In (26) and (27), *F*
_{hor}(*i*,*j* + *l*) is used for the filtering process, and it is obtained by averaging *F*(*i*-1,*j* + *l*) and *F*(*i* + 1,*j*-*l*). However, this direct average causes blurring effects during the filtering process when the two values are quite different. Therefore, the TI technique is applied to *F*
_{hor}(*i*,*j* + *l*) to reduce the blurring effects. Let *F*
_{TI-hor}(*i*,*j* + *l*) be the result of the TI process, which is used instead of *F*
_{hor}(*i*,*j* + *l*). Then, (26) is changed to the following equation:

where *F*
_{TI-hor}(*i*,*j* + *l*) is obtained as

where *F*
_{HB-hor}(*i*,*j* + *l*) represents the result of high-frequency boost filtering. It is obtained by adding the high-frequency components to *F*
_{hor}(*i*,*j* + *l*) as

where *l* falls within the range of [-*L*,*L*]. The positions of the pixels [*b*
_{1},*b*
_{2},*a*,*c*
_{1},*c*
_{2}] are illustrated in Figure9 as an example.

As shown in Figure9, *F*
_{hor}(*i*,*j* + *l*) is obtained by averaging *b*
_{1} and *b*
_{2} in the direction of the green arrow. High pass filtering is applied to the pixels [*a*,*c*
_{1},*c*
_{2}] in the opposite direction to *F*
_{hor}(*i*,*j* + *l*) (along the dotted purple arrow). We supposed the direction of the green arrow to be similar to the real edge direction. Then, *a*, *c*
_{1}, and *c*
_{2} in the opposite direction to the green arrow form a contrasting edge, and the high-frequency components are extracted from this edge. That is, the high-frequency components obtained from pixels across an edge (*a*, *c*
_{1}, and *c*
_{2}) are used to restore the blurred edges of an initially interpolated image. After the filtering process, the filtered value is limited to the proper range between *τ*
_{max} and *τ*
_{min} to prevent artifacts caused by overshooting and undershooting:

where |*l*| returns the absolute value of *l*. *F*
_{max}(*l*) and *F*
_{min}(*l*) represent the local maximum and local minimum values within the range of [-|*l*|,|*l*|]. The local extremums are searched on the middle line among the three lines illustrated in Figure9. In general, the middle line usually crosses over the edges on (*i*,*j*) so that it contains both the maximum and minimum pixel values within a local window. From (34) to (36), we obtain *F*
_{TI-hor}(*i*,*j* + *l*), which provides sharper images than *F*
_{hor}(*i*,*j* + *l*).

In Figure10, we present two examples of the proposed TI process when *l* = 2 and *l* = -2. As shown in Figure10b, jagged edge artifacts are reduced along the edges at 0° to 45° angles (blue circled) when *l* = 2. However, when *l* = -2, the jagged edge artifacts are reduced along the edges at 135° to 180° angles (red circled) in Figure10c. Even though the edges at 135° to 180° angles in Figure10b and the edges at 0° to 45° angles in Figure10c are degraded by the TI process, the degraded results are excluded by the ellipsoidal kernel. In the proposed method, the ellipsoidal kernel assigns large weights along the estimated edge direction. Therefore, the *l* = 2 results in Figure10b dominate the final results along the edges at 0° to 45° angles, and the *l* = -2 results in Figure10c dominate the final results along the edges at 135° to 180° angles, respectively.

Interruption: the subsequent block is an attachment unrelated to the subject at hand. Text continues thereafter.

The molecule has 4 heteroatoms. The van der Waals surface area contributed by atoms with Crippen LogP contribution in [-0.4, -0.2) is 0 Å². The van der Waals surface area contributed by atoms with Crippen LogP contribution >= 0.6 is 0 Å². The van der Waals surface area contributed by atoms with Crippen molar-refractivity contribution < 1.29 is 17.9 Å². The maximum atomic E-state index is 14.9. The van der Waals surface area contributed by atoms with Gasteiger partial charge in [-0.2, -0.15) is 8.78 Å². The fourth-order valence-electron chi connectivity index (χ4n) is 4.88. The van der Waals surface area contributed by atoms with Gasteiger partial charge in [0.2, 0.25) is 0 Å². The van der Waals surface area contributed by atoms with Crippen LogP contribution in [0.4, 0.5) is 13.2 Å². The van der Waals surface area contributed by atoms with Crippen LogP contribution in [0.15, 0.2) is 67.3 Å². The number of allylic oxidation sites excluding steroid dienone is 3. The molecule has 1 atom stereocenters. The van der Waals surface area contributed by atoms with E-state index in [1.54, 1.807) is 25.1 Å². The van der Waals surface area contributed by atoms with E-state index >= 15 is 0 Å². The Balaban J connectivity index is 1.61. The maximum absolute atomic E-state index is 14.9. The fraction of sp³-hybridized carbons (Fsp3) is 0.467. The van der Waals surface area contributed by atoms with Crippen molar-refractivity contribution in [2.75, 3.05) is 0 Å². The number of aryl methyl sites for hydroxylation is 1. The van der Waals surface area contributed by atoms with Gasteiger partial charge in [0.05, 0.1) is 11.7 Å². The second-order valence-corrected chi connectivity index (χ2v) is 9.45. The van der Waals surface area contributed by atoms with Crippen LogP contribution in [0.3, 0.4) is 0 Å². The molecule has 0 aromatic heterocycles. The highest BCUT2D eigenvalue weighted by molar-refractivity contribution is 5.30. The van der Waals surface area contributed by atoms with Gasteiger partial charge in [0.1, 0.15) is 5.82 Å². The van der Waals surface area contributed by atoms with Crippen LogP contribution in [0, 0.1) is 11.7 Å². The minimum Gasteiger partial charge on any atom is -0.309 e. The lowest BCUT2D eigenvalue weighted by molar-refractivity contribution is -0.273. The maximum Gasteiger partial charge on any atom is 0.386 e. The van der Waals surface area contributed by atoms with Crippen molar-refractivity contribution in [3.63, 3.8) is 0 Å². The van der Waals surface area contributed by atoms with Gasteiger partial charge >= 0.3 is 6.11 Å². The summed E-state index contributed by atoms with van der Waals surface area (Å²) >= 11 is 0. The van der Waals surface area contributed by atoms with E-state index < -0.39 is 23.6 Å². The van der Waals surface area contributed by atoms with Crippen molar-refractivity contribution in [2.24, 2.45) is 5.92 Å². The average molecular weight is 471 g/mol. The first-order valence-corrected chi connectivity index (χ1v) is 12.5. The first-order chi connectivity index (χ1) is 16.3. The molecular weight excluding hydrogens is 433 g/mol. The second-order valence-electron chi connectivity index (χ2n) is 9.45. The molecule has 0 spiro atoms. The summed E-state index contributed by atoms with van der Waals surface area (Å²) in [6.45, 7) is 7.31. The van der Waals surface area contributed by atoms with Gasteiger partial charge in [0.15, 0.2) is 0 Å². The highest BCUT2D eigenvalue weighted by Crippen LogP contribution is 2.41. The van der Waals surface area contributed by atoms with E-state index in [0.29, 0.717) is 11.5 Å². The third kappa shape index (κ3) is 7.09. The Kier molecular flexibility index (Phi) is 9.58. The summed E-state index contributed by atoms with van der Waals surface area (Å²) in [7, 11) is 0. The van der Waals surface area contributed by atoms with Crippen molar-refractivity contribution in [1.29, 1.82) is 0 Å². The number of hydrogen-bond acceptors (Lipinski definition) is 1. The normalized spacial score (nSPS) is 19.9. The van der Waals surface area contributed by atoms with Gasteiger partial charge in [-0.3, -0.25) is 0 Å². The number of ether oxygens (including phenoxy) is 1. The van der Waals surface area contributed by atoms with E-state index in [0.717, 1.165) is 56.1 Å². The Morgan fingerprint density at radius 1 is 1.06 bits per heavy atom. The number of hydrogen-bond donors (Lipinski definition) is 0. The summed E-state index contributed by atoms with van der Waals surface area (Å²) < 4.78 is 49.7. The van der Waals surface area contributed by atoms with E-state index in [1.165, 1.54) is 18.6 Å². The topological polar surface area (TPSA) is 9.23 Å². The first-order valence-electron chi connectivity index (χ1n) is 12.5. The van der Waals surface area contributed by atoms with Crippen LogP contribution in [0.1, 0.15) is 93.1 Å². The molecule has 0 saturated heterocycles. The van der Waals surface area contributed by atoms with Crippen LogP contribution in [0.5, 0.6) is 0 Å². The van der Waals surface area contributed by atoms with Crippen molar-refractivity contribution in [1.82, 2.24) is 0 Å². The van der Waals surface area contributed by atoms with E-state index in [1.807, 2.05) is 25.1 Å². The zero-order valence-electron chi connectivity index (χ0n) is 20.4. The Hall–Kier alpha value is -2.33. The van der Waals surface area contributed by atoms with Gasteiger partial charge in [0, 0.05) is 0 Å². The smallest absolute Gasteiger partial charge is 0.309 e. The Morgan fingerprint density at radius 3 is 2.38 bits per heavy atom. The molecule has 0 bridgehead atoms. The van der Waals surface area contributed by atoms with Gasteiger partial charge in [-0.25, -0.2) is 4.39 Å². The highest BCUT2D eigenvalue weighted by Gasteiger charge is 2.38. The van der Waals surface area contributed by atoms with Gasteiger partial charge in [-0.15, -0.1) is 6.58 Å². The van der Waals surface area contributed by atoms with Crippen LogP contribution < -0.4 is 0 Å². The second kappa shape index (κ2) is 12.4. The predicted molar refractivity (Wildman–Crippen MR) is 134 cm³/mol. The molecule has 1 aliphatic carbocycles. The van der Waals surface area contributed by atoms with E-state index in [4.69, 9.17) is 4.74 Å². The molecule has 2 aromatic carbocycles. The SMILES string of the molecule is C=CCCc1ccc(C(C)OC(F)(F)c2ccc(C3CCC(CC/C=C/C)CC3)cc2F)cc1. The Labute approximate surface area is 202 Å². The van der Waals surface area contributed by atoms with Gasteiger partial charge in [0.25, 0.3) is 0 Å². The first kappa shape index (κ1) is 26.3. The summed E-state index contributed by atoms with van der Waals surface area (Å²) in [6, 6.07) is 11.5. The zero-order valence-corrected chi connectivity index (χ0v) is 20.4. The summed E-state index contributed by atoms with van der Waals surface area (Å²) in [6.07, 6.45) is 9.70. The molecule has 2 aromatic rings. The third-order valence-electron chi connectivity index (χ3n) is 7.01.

For the vertical process, *F*
_{TI-ver}(*i*-*k*,*j*) is used instead of *F*
_{ver}(*i*-*k*,*j*), and it is obtained by

and the vertical JEC process is performed as

The final JEC result is obtained by (30).

## 4 Experimental results

The performance of the proposed method was tested with well-known common intermediate format (CIF), SD, and HD video sequences. We converted the progressive sequences into an interlaced format or downsampled them according to experimental purposes. For performance comparisons, three groups of conventional deinterlacing methods were implemented: LFI approaches including cubic spline (CS)[11] and Lanczos, EDI approaches including new edge dependent deinterlacing (NEDD)[13] and local surface model-based deinterlacing (LSMD)[14], and a combination of both LFI and EDI approaches including spatial-temporal content-adaptive deinterlacing (STCAD)[3] and motion adaptive vertical temporal filtering (MAVFT)[4]. Two groups of image upscaling methods were implemented: LFI approaches including CS[11], EDI approaches including new edge-directed interpolation (NEDI)[15] and soft-decision adaptive interpolation (SAI)[17]. In the experiments, the interpolated positions of deinterlacing and upscaling were adaptively adjusted for the CS and Lanczos, respectively. Lanczos represents Lanczos interpolation without applying the proposed ringing reduction method.

The peak signal-to-noise ratio (PSNR) and the structural similarity (SSIM)[25] of the luminance channel were used for quantitative measurement. The PSNR is defined as PSNR = 10*log*
_{10} (255^{2}/MSE), where MSE represents the mean squared error between the original and the reconstructed images. The SSIM compared local patterns of pixel intensities that were normalized for luminance and contrast. Thus, the SSIM was used to gauge the visual quality of images more closely to the human visual system. The SSIM index is represented by

where *o* and *r* represent the original and reconstructed images, respectively. *o*
_{
m
} and *r*
_{
m
} are the image contents at the *m* th windows of the image. *μ* and *σ* represent the mean and standard deviation of each pixel over a 11×11 pixel Gaussian window, respectively. *σ*